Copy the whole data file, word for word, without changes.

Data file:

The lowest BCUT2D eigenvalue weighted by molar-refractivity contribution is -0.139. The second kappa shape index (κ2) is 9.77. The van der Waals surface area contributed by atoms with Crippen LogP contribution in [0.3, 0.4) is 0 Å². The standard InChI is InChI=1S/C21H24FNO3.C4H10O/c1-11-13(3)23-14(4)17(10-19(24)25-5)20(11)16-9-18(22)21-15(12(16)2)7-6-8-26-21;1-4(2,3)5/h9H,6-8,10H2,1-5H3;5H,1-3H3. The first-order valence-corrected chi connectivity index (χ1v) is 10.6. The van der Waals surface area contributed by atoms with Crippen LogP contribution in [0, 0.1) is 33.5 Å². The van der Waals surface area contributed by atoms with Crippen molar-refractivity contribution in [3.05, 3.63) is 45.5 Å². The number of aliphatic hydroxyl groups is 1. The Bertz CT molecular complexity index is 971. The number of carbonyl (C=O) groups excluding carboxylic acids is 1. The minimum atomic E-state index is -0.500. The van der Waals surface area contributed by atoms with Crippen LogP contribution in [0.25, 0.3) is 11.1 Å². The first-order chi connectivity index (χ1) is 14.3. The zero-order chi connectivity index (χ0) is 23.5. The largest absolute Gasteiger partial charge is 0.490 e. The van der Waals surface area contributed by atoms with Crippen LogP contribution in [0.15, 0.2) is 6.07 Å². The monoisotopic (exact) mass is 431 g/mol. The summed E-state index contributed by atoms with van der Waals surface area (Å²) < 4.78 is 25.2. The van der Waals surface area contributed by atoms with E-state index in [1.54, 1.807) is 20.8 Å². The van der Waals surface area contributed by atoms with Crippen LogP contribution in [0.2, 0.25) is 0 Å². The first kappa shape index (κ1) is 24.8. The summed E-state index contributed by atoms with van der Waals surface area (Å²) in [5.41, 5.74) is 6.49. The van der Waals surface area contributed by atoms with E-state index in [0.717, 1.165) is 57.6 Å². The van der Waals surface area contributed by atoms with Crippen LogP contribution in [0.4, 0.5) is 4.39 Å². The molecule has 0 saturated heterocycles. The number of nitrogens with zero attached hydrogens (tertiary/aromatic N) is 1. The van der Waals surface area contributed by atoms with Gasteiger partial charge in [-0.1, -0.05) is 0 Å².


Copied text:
The lowest BCUT2D eigenvalue weighted by molar-refractivity contribution is -0.139. The second kappa shape index (κ2) is 9.77. The van der Waals surface area contributed by atoms with Crippen LogP contribution in [0.3, 0.4) is 0 Å². The standard InChI is InChI=1S/C21H24FNO3.C4H10O/c1-11-13(3)23-14(4)17(10-19(24)25-5)20(11)16-9-18(22)21-15(12(16)2)7-6-8-26-21;1-4(2,3)5/h9H,6-8,10H2,1-5H3;5H,1-3H3. The first-order valence-corrected chi connectivity index (χ1v) is 10.6. The van der Waals surface area contributed by atoms with Crippen LogP contribution in [0, 0.1) is 33.5 Å². The van der Waals surface area contributed by atoms with Crippen molar-refractivity contribution in [3.05, 3.63) is 45.5 Å². The number of aliphatic hydroxyl groups is 1. The Bertz CT molecular complexity index is 971. The number of carbonyl (C=O) groups excluding carboxylic acids is 1. The minimum atomic E-state index is -0.500. The van der Waals surface area contributed by atoms with Crippen LogP contribution in [0.25, 0.3) is 11.1 Å². The first-order chi connectivity index (χ1) is 14.3. The zero-order chi connectivity index (χ0) is 23.5. The largest absolute Gasteiger partial charge is 0.490 e. The van der Waals surface area contributed by atoms with Crippen LogP contribution in [0.15, 0.2) is 6.07 Å². The monoisotopic (exact) mass is 431 g/mol. The summed E-state index contributed by atoms with van der Waals surface area (Å²) < 4.78 is 25.2. The van der Waals surface area contributed by atoms with E-state index in [1.54, 1.807) is 20.8 Å². The van der Waals surface area contributed by atoms with Crippen LogP contribution in [0.2, 0.25) is 0 Å². The first kappa shape index (κ1) is 24.8. The summed E-state index contributed by atoms with van der Waals surface area (Å²) in [5.41, 5.74) is 6.49. The van der Waals surface area contributed by atoms with E-state index in [0.717, 1.165) is 57.6 Å². The van der Waals surface area contributed by atoms with Crippen LogP contribution in [0.4, 0.5) is 4.39 Å². The molecule has 0 saturated heterocycles. The number of nitrogens with zero attached hydrogens (tertiary/aromatic N) is 1. The van der Waals surface area contributed by atoms with Gasteiger partial charge in [-0.1, -0.05) is 0 Å².